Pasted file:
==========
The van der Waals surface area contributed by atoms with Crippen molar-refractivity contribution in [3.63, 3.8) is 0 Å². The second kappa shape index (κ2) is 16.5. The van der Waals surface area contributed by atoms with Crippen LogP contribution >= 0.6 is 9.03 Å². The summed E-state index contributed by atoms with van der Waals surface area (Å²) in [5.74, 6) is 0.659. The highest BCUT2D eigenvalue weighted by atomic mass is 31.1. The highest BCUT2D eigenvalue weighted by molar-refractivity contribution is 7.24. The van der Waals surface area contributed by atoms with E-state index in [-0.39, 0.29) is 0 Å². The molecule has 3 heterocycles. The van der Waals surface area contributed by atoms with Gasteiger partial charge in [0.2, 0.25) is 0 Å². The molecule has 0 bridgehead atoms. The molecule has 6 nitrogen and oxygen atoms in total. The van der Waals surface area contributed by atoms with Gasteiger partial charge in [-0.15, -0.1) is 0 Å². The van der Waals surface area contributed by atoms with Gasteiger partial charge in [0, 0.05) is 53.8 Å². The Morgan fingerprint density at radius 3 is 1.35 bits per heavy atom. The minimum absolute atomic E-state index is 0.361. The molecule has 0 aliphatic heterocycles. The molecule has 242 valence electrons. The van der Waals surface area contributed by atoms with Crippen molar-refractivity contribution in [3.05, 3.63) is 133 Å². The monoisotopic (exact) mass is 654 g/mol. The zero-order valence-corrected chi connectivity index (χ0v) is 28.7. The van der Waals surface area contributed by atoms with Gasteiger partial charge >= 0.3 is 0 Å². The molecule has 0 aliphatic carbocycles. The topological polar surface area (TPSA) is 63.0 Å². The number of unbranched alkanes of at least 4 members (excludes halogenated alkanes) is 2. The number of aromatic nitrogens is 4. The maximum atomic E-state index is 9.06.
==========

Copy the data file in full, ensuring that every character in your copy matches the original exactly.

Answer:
The van der Waals surface area contributed by atoms with Crippen molar-refractivity contribution in [3.63, 3.8) is 0 Å². The second kappa shape index (κ2) is 16.5. The van der Waals surface area contributed by atoms with Crippen LogP contribution >= 0.6 is 9.03 Å². The summed E-state index contributed by atoms with van der Waals surface area (Å²) in [5.74, 6) is 0.659. The highest BCUT2D eigenvalue weighted by atomic mass is 31.1. The highest BCUT2D eigenvalue weighted by molar-refractivity contribution is 7.24. The van der Waals surface area contributed by atoms with E-state index in [-0.39, 0.29) is 0 Å². The molecule has 3 heterocycles. The van der Waals surface area contributed by atoms with Gasteiger partial charge in [0.2, 0.25) is 0 Å². The molecule has 0 bridgehead atoms. The molecule has 6 nitrogen and oxygen atoms in total. The van der Waals surface area contributed by atoms with Gasteiger partial charge in [-0.15, -0.1) is 0 Å². The van der Waals surface area contributed by atoms with Gasteiger partial charge in [0, 0.05) is 53.8 Å². The Morgan fingerprint density at radius 3 is 1.35 bits per heavy atom. The minimum absolute atomic E-state index is 0.361. The molecule has 0 aliphatic heterocycles. The molecule has 242 valence electrons. The van der Waals surface area contributed by atoms with Crippen molar-refractivity contribution in [3.05, 3.63) is 133 Å². The monoisotopic (exact) mass is 654 g/mol. The zero-order valence-corrected chi connectivity index (χ0v) is 28.7. The van der Waals surface area contributed by atoms with Gasteiger partial charge >= 0.3 is 0 Å². The molecule has 0 aliphatic carbocycles. The topological polar surface area (TPSA) is 63.0 Å². The number of unbranched alkanes of at least 4 members (excludes halogenated alkanes) is 2. The number of aromatic nitrogens is 4. The maximum atomic E-state index is 9.06.